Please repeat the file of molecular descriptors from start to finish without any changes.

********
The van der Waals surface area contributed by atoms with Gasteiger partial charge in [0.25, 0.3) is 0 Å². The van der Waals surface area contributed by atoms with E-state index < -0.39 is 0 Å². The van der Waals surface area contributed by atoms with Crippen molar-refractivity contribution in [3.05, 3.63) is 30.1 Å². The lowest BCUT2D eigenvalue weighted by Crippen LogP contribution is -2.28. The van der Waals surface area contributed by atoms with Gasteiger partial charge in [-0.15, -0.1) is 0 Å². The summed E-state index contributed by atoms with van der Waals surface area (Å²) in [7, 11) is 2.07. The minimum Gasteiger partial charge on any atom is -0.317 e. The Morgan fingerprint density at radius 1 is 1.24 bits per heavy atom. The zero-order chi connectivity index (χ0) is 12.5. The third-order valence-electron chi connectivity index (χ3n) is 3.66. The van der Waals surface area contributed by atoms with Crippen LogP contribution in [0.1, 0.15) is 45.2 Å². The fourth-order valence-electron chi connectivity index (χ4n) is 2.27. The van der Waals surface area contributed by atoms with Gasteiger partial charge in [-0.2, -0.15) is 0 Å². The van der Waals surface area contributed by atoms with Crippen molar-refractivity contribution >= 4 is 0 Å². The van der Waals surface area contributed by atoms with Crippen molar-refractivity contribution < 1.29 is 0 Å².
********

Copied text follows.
The van der Waals surface area contributed by atoms with Gasteiger partial charge in [0.25, 0.3) is 0 Å². The van der Waals surface area contributed by atoms with E-state index < -0.39 is 0 Å². The van der Waals surface area contributed by atoms with Crippen molar-refractivity contribution in [3.05, 3.63) is 30.1 Å². The lowest BCUT2D eigenvalue weighted by Crippen LogP contribution is -2.28. The van der Waals surface area contributed by atoms with Gasteiger partial charge in [-0.15, -0.1) is 0 Å². The summed E-state index contributed by atoms with van der Waals surface area (Å²) in [7, 11) is 2.07. The minimum Gasteiger partial charge on any atom is -0.317 e. The Morgan fingerprint density at radius 1 is 1.24 bits per heavy atom. The zero-order chi connectivity index (χ0) is 12.5. The third-order valence-electron chi connectivity index (χ3n) is 3.66. The van der Waals surface area contributed by atoms with Crippen LogP contribution in [0.1, 0.15) is 45.2 Å². The fourth-order valence-electron chi connectivity index (χ4n) is 2.27. The van der Waals surface area contributed by atoms with Gasteiger partial charge in [-0.2, -0.15) is 0 Å². The van der Waals surface area contributed by atoms with Crippen molar-refractivity contribution >= 4 is 0 Å². The van der Waals surface area contributed by atoms with Crippen molar-refractivity contribution < 1.29 is 0 Å².